As a ballet dancer, one of the most exciting milestones is when you get to start dancing on pointe! Pointe work represents a new level of grace, beauty and skill. But before you can float effortlessly across the stage en pointe, there’s an important process you must go through to properly break in your new pointe shoes.
Improperly broken in pointe shoes can lead to blisters, bunions, and even injuries like sprained ankles or stress fractures. That’s why it’s so important to take the time to properly break in your first pair of pointe shoes. Follow these tips to help make the transition as smooth as possible.
Understand the Anatomy of Pointe Shoes
Pointe shoes have a very specific structure to allow dancers to balance on the tips of their toes. Being familiar with the different parts of a pointe shoe will help you understand how to break them in. Here are the main elements:
The Box – This is the rigid toe area that covers and supports your toes en pointe. It is made from layers of fabric, cardboard and/or paper that have been glued together and shaped. The box is what allows you to have a solid platform on which to balance.
The Shank – This is the part underneath the arch of your foot. It is a piece of rigid material that provides stability and structure.
The Vamp – The vamp is the part that fits over the top of your foot. It may be made from canvas, leather or a synthetic material.
The Sole – A thin piece of leather or rubber on the bottom of the shoe.
The Rib – A fabric reinforcement that runs along the edge of the shoe beneath the sole.
The Drawstring – The drawstring threads through eyelets along the throat (ankle opening) of the shoe to secure it around the dancer’s foot.
Knowing what each part is called will make it easier to follow pointe shoe break-in tips.
How to Break in Pointe Shoes Easily
Follow these essential tips to break in your first pair with comfort and ease.
Select the Right Size
Getting the appropriate size pointe shoes is essential for proper break-in. Pointe shoes that are too big or too small can cause issues.
When you get fitted for pointe shoes, the fitter will measure both the length and width of your feet. Pointe shoes usually fit very snugly, almost like a second skin. You want your toes to be able to slightly grip the edge of the box when your knees are bent to help stabilize you on relevé.
The pointe shoe ribbons should be taut when crisscrossed and tied to anchor the shoe securely. There should not be any major gaps along the heels or sides. Your toes should also not be painfully squished together. A small amount of pressure is normal, but excessive cramming can cause damage.
Make sure to get re-fitted every 6 months to a year as the feet change. Don’t just assume you are still the same shoe size. improper fit will make it much harder to break in pointe shoes correctly.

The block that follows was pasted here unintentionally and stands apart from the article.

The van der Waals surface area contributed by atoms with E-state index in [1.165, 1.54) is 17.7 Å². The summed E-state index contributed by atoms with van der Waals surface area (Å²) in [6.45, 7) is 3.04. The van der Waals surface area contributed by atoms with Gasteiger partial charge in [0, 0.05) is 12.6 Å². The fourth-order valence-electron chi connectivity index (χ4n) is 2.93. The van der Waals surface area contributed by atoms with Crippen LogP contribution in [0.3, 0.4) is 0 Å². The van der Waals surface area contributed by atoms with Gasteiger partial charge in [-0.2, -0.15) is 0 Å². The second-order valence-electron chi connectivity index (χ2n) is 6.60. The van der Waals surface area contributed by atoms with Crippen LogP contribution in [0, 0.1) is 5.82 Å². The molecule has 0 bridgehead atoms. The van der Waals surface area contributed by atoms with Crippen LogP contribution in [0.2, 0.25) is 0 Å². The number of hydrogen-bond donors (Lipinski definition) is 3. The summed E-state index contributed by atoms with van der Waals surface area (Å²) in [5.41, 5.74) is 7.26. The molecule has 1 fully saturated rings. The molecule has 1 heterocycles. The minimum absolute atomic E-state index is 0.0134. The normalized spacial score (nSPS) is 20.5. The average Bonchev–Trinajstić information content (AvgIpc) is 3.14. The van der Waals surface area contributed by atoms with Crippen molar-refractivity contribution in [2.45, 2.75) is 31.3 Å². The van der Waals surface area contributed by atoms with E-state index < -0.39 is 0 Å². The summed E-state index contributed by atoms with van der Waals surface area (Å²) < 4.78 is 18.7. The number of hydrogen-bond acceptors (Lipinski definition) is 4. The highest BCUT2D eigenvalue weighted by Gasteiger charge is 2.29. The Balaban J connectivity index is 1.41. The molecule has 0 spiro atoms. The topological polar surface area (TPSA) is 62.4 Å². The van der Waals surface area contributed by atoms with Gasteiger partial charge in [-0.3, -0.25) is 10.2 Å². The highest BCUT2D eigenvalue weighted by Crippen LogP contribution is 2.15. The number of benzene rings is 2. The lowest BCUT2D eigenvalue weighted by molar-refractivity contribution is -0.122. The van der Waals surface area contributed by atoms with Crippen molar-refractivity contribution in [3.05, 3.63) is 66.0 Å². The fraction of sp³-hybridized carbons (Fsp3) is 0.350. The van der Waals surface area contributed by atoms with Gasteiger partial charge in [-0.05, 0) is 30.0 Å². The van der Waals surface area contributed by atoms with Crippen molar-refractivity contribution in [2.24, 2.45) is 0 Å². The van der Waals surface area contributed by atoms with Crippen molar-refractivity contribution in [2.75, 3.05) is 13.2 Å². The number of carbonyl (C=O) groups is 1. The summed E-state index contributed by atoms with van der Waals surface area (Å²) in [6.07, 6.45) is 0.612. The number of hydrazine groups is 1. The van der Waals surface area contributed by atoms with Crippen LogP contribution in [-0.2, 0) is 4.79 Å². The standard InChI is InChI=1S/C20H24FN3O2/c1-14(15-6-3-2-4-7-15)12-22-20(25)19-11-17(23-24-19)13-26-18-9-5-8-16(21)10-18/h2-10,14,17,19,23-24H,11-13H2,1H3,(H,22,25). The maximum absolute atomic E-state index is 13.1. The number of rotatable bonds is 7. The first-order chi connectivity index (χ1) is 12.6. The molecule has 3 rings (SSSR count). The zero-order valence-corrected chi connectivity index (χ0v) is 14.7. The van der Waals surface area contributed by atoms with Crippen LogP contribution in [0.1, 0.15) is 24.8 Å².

Bend the Shank
The shank of a brand new pointe shoe will be extremely rigid. The hard, unbending shank will not allow your foot to roll through demi-pointe properly. This can put excessive pressure on the bony prominences of the foot.
To avoid pain and make demi-pointe more comfortable, bend back the shank before wearing the new pointe shoes. Here’s how:
- Put the shoes on. Make sure that the drawstring ribbons are tied to duplicate the snug fit you’ll use when dancing.
- One at a time, place each shoe flat on the floor. Press down on the box to flatten the shoe against the floor as much as possible. Apply firm pressure with your hands to maximize the bend of the shank.
- While pressing down, also flex your foot up and down several times. The combination of the pressure and foot flexion will help soften the shank.
- Repeat this shank bending process 3-4 times per shoe.
Gradually bending the shank over multiple sessions will help prevent it from cracking or breaking. The shank should become more flexible, allowing it to match the bend of your arch better.
Soften the Box
The box is the rigid toe area that has to support your full body weight on the tips of your toes. So naturally, a brand new pointe shoe box will be extremely hard and unforgiving.
Slowly softening and molding the box to match the shape of your feet is crucial for reducing pain when dancing en pointe. Follow these key steps to help soften the box:
- Break it in off your feet first. Grip the shoe by the heel and flex the box back and forth repeatedly to weaken the glue. Press down on the platform to flatten it slightly. The cardboard will gradually loosen up and soften.
- Wear the shoes for short non-dancing periods. Put the pointe shoes on with the ribbons tied securely. Then walk around on your knees for a few minutes, pressing down through the boxes. The weight of your knees will help indent the platform without overdoing it.
- Roll through demi-pointe. Rise up demi-pointe, hold for a few seconds, then roll back down. The pressure from your foot arches will further mold the box. Repeat several sets of demi-pointe rolls.
- Dance in them briefly. Once the box feels somewhat broken-in, try doing simple relevés in the shoes. Start with only a few repetitions. This will allow your foot to apply targeted pressure right before going en pointe.
- Custom pad as needed. Use foam pads, lambs wool, gel pads or custom orthotics to provide extra cushioning and support in spots that feel uncomfortable. This protects bony areas vulnerable to irritation.
Be patient and break in the box gradually. Rushing this process can damage the shoes.
Increase Flexibility of the Upper
The upper part of a pointe shoe is constructed from a canvas-like fabric. When new, the vamp will feel extremely stiff and unyielding. It takes time to soften and conform it to your unique foot shape.
To break-in the vamp, begin by manually manipulating it with your hands:
- Gently press along the edges of the vamp to flatten and widen it. Avoid creasing the fabric sharply.
- Roll the vamp back and forth to weaken the glue attaching it to the shoe interior.
- Curve the vamp in demi-pointe by bending back the box and pressing down.
- Gently tug at the back seam of the vamp near the drawstring to loosen it.
Once the upper feels slightly more pliable, put the pointe shoes on and continue:
- Rise up into demi-pointe, stretching out the vamp material across your arch. Hold briefly, then lower with control.
- Place one knee on the floor, foot extended en pointe. Sink your weight into the knee to indent the vamp beneath your arch.
- With your foot flat on the floor, flex and point to move the vamp material back and forth.